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Cheese of the Month - April 2016

Gruyere brings rich flavor to Alpine cheese category

Editor’s Note: Welcome to “Cheese of the Month,” Cheese Market News’ exclusive profile series. Each month, CMN highlights a different cheese in this feature, giving our readers a comprehensive look at production, marketing, sales and in-depth aspects of each profiled cheese type. Please read on to learn about this month’s featured cheese: Gruyere.

By Chelsey Dequaine

MADISON, Wis. — Gruyere, an Alpine-style cheese, received its name from the town of Gruyeres in the Swiss canton of Fribourg. Cheesemakers in the Alpine area between Switzerland and France have produced Gruyere since the 11th century.

Gruyere is typically pale, ivory-yellow to natural brown with a washed rind and firm texture. It is available in 18-pound wheels, 18-pound blocks, 6-pound loaves, 5-pound shreds, 2-pound shreds and 8- to 10-ounce random-weight pieces.

U.S. cheesemakers produce Alpine-style cheeses such as Gruyere using classic Swiss production techniques and copper vats. Surface ripened with an inedible brown rind, the cheese is aged in specially-designed curing rooms to give it a nutty, rich, full-bodied flavor and firm texture.

According to Switzerland Cheese Marketing AG, Bern, Switzerland, this region in Switzerland produced 64.9 million pounds of Gruyere AOP — a protected designation of origin cheese — in 2014, 62.9 million pounds in 2015 and exported 6.9 million pounds to the United States in 2015.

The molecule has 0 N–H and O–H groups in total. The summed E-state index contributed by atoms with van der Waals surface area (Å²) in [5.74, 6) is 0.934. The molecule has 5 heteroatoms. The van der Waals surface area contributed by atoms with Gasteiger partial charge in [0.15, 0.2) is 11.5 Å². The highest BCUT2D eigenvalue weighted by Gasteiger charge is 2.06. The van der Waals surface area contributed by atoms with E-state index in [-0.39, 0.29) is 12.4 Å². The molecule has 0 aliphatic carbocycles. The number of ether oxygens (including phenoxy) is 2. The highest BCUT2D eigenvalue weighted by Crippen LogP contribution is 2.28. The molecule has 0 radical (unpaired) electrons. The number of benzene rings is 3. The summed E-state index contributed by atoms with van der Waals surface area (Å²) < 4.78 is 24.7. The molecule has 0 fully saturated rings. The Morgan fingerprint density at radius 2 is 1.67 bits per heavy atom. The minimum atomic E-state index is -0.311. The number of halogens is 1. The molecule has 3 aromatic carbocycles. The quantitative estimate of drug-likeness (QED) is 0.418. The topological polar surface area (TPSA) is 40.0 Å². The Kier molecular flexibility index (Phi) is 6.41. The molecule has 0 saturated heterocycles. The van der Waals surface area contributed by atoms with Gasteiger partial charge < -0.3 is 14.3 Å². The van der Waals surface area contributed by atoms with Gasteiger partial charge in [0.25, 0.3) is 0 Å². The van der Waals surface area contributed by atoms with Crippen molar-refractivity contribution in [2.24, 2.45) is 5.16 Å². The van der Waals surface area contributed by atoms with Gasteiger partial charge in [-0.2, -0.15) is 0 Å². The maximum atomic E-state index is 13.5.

Shawna Morris, senior director, Consortium for Common Food Names (CCFN), says while Gruyere is a protected term in Switzerland, the country also applied for a trademark in the United States for Le Gruyere Switzerland AOC.

“After the approval, there was a concerning pattern of the trademark holder conveying a stronger scope of protection than what we think was granted,” Morris says. “There was a substantial U.S. investment to help popularize Gruyere that was successful and imported products seem to be trying to capitalize on that investment.”

While some North American cheesemakers use the name Gruyere, others have chosen to use different names or have dropped the name following pressure from Switzerland. Debra Amrein-Boyes, owner and cheesemaker at The Farm House Natural Cheeses, Agassiz, British Columbia, says marketing challenges might arise for those cheesemakers when consumers are accustomed to the traditional Gruyere name.